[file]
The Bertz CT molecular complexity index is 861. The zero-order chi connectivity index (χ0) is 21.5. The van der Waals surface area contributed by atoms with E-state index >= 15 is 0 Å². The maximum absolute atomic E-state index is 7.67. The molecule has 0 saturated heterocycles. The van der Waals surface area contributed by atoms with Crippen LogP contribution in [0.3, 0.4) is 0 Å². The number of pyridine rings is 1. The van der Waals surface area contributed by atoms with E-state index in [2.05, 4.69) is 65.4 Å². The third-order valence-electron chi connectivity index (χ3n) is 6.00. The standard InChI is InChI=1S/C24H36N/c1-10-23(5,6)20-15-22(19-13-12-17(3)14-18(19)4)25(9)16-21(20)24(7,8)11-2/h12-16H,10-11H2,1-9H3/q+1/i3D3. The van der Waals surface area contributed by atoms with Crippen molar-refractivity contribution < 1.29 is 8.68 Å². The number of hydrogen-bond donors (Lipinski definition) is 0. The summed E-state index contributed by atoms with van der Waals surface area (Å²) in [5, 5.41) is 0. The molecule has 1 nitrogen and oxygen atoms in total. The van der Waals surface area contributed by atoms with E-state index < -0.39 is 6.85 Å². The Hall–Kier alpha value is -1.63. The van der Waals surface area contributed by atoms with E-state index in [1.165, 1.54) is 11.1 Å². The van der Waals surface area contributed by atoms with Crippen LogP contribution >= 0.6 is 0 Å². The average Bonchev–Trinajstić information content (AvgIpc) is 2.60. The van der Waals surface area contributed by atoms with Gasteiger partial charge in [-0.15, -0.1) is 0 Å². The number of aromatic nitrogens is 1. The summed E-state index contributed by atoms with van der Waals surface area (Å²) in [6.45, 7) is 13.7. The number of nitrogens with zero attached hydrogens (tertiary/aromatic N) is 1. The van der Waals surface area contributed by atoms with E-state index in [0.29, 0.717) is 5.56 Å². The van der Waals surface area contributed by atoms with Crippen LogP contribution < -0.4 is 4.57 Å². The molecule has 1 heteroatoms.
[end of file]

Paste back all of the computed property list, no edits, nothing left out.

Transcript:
The Bertz CT molecular complexity index is 861. The zero-order chi connectivity index (χ0) is 21.5. The van der Waals surface area contributed by atoms with E-state index >= 15 is 0 Å². The maximum absolute atomic E-state index is 7.67. The molecule has 0 saturated heterocycles. The van der Waals surface area contributed by atoms with Crippen LogP contribution in [0.3, 0.4) is 0 Å². The number of pyridine rings is 1. The van der Waals surface area contributed by atoms with E-state index in [2.05, 4.69) is 65.4 Å². The third-order valence-electron chi connectivity index (χ3n) is 6.00. The standard InChI is InChI=1S/C24H36N/c1-10-23(5,6)20-15-22(19-13-12-17(3)14-18(19)4)25(9)16-21(20)24(7,8)11-2/h12-16H,10-11H2,1-9H3/q+1/i3D3. The van der Waals surface area contributed by atoms with Crippen molar-refractivity contribution < 1.29 is 8.68 Å². The number of hydrogen-bond donors (Lipinski definition) is 0. The summed E-state index contributed by atoms with van der Waals surface area (Å²) in [5, 5.41) is 0. The molecule has 1 nitrogen and oxygen atoms in total. The van der Waals surface area contributed by atoms with E-state index < -0.39 is 6.85 Å². The Hall–Kier alpha value is -1.63. The van der Waals surface area contributed by atoms with E-state index in [1.165, 1.54) is 11.1 Å². The van der Waals surface area contributed by atoms with Crippen LogP contribution >= 0.6 is 0 Å². The average Bonchev–Trinajstić information content (AvgIpc) is 2.60. The van der Waals surface area contributed by atoms with Gasteiger partial charge in [-0.15, -0.1) is 0 Å². The number of aromatic nitrogens is 1. The summed E-state index contributed by atoms with van der Waals surface area (Å²) in [6.45, 7) is 13.7. The number of nitrogens with zero attached hydrogens (tertiary/aromatic N) is 1. The van der Waals surface area contributed by atoms with E-state index in [0.29, 0.717) is 5.56 Å². The van der Waals surface area contributed by atoms with Crippen LogP contribution < -0.4 is 4.57 Å². The molecule has 1 heteroatoms.